For the most fortunate of us, life is all about family - and tonight’s induction of the horse for the 2005 Hall-of-Fame is just that - all about family. It’s about a close-knit, diverse and driven family that helped shape a legacy for tonight’s inductee, a phenomenal stallion.
This year’s inductee into the Michigan Quarter Horse Hall of Fame is Custus Jaguar, a stallion whose sons, daughters, grandsons and granddaughters -- even his great grandsons and great granddaughters carry a heritage of grace and elegance, good looks and wonderful dispositions that benchmarked a tried and true nationally recognized breeding program, a program that began with vision - and good fortune - right here in Michigan.
Custus Jaguar was bred by Quincy Farms in Colorado - an own son of the great Jaguar and out of the good mare Leo Dale, an own daughter of AQHA Hall of Fame stallion, the immortal Leo - stellar beginnings for a breeding program which would grow and prosper at the O’Connor’s Wenloch farm in Ann Arbor. The O’Connors purchased Custus Jaguar as a long yearling upon the good advice of a dear friend to the quarter horse industry, Alice Gougeon. Doc spent time carefully grooming and fitting the colt for the spring shows at halter. The experience was to be the first for both Doc and his colt. Doc often told this story of his very first quarter horse show. Doc and Custus Jaguar were all lined up and standing like a statue when the judge motioned for him to move out of line. Seems Doc thought he was being excused - he quickly learned that the first nod went to the winner, yup Doc won that very first class and Doc never looked back from that first win !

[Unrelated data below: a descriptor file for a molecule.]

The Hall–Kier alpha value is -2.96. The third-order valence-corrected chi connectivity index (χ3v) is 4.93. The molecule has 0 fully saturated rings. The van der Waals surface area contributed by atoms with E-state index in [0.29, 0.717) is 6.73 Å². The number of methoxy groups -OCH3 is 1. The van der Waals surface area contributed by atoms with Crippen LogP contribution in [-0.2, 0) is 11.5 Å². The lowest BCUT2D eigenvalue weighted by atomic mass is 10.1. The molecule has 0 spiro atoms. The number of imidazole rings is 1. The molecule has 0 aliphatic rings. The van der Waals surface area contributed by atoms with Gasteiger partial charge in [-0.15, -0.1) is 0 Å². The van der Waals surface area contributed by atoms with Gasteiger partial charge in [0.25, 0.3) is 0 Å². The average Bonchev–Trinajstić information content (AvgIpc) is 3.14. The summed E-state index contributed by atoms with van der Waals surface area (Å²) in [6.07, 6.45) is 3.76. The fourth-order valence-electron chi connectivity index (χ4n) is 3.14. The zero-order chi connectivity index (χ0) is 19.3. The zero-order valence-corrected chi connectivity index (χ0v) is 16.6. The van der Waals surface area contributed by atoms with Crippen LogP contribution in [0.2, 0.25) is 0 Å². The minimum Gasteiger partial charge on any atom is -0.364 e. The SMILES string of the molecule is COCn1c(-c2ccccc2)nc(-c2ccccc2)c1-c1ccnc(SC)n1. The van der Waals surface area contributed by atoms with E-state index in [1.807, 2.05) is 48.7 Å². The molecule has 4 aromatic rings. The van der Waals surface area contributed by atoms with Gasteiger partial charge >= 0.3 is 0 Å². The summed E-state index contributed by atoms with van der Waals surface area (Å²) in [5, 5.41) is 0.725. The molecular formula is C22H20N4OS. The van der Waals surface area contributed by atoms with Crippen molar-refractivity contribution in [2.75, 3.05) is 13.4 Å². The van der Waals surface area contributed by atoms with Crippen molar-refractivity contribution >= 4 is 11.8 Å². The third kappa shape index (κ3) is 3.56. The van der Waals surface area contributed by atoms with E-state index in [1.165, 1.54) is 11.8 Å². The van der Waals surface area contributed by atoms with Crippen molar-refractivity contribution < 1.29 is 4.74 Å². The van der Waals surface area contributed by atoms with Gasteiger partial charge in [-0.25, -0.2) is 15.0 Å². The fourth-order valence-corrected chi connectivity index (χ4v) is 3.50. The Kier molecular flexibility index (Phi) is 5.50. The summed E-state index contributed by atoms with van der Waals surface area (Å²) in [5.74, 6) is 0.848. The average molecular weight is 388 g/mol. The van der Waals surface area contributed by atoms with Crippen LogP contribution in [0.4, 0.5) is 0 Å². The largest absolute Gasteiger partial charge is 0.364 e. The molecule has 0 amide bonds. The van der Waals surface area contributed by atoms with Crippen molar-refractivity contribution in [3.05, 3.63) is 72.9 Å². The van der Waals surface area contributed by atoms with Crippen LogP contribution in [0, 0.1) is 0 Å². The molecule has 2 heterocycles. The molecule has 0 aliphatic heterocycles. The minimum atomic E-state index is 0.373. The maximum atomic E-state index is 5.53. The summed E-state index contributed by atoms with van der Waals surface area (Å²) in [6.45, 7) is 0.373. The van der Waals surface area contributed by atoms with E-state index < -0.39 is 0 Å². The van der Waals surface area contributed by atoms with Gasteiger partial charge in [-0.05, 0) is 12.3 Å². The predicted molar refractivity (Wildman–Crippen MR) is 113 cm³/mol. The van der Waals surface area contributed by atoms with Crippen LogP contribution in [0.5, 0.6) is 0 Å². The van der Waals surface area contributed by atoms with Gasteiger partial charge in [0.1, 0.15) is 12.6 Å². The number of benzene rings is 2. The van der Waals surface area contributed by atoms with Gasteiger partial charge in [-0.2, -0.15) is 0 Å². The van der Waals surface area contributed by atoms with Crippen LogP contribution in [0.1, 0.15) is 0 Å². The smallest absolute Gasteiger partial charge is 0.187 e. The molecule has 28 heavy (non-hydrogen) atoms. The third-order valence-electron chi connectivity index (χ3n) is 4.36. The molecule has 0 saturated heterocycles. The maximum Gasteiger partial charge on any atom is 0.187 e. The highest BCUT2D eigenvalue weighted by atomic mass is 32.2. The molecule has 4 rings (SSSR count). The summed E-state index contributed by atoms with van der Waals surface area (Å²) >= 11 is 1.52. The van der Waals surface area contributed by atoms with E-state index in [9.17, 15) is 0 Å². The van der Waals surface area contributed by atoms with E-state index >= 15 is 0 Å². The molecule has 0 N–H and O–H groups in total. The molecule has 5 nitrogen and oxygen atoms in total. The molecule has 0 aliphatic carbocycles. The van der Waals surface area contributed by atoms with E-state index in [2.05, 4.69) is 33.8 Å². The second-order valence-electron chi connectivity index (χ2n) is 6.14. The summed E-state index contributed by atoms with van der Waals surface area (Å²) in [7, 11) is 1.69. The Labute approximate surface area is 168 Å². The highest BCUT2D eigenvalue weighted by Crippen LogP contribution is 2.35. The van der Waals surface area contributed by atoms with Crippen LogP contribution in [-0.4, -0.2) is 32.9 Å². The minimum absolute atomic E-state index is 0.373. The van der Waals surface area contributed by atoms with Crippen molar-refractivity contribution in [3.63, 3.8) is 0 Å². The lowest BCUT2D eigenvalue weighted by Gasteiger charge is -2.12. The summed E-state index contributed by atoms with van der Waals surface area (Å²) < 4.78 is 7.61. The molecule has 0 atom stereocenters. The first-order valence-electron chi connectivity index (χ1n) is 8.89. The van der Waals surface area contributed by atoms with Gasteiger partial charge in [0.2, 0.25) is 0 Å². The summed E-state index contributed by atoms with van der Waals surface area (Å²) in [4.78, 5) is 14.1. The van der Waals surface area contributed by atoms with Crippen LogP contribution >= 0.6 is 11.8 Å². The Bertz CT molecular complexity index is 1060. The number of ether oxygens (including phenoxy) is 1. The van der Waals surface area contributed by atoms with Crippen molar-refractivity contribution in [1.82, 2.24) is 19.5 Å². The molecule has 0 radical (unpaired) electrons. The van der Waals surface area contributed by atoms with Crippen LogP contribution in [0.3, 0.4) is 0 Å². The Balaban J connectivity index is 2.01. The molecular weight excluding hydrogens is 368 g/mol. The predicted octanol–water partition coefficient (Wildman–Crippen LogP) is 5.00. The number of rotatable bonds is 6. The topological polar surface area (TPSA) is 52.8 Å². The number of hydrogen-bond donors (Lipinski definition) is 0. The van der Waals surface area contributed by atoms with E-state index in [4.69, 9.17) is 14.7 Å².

One of the association’s youngest AQHA Champions, Custus Jaguar’s great disposition and athletic ability made quick work of the goal: to achieve an AQHA championship and then come home to establish the breeding program. Custus Jaguar performed “just as the doctor ordered,” earning 68 points in his brief show ring career - all that was needed as he was both beautiful to look at and versatile in his work. The brown stallion personified one of his owner’s most distinctive traits: his Championship and show career was “efficient and to the point.” He excelled, did what he needed to do, and went home to Wenloch Farm to stand at stud - precisely according to Doc’s plan for him. Custus Jaguar never had any other owners, only the breeder in Colorado and Dr. Gerald O’Connor.
Doc’s oldest daughter Kit, recently noted “We always thought Custus Jaguar could have been a national title contender, - but Doc had a plan for the horse and brought him home.” He came home to what is now a Michigan success story: Wenloch Quarter Horses. The broodmare band grew as Custus Jaguar was nearing his AQHA championship. But when he came home, he was, like so many of the truly great quarter horses that remain in our hearts, a part of the family.